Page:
Apker Recipients Study Graphene, Quantum Information Theory
The LeRoy Apker Award is given for outstanding research accomplishments in physics by an undergraduate. Two categories are recognized, one for an undergraduate at an institution that grants the PhD, and the other for an undergraduate at an institution that does not grant the PhD. As reported in last month’s APS News, the selection committee first picks a number of finalists from each category, who then meet for a day of interviews with the committee before the recipients are chosen.
This year’s recipient in the PhD category is Sujit Datta of the University of Pennsylvania. Working in the lab of Alan (Charlie) Johnson, he conducted his senior thesis research on nanoscale physics, primarily the properties of graphene. He used scanning probe microscopy to show how the surface potential of few-layer graphene sheets depends on the number of layers. Datta is now pursuing his PhD as a graduate student at Harvard.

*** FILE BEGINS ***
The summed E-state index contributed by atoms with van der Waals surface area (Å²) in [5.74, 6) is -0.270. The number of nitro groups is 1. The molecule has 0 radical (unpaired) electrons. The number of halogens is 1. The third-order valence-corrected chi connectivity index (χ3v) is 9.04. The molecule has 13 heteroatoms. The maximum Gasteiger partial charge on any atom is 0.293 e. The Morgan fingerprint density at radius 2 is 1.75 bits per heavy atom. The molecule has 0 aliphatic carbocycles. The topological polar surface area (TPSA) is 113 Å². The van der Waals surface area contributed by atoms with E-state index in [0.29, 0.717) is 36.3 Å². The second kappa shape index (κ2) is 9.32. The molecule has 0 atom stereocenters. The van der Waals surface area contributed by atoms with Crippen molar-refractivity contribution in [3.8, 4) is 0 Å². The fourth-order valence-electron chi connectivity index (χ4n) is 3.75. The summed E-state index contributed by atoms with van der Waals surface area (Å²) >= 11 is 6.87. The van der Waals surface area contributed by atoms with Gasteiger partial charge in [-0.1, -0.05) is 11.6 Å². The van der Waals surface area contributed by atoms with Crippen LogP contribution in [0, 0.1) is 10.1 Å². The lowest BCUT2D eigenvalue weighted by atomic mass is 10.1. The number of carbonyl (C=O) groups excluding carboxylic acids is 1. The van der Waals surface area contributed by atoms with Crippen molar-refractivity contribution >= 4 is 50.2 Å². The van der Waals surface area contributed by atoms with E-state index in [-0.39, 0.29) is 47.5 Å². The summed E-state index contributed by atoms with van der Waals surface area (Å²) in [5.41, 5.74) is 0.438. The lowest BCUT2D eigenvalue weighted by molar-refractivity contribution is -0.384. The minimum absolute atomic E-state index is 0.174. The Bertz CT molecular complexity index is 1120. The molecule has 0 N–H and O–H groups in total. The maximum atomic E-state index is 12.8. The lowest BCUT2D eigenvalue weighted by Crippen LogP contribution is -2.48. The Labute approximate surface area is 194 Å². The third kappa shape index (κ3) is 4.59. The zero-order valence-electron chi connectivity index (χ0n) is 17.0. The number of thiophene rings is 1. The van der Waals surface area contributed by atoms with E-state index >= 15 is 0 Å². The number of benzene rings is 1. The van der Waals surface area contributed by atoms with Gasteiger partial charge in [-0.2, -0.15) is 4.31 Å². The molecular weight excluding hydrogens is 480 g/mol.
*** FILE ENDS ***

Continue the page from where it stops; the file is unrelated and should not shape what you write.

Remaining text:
The recipient in the non-PhD category is Byron Drury of Haverford College. His senior-year research, conducted under the supervision of Peter Love, was in the area of quantum information theory. He used
elegant Lie Algebraic techniques to factorize general n-qubit operations into a product of elementary unitary operators that act on only one or two qubits. Drury was awarded a Churchill Scholarship, with which he is spending a year at Cambridge University before pursuing his PhD at MIT.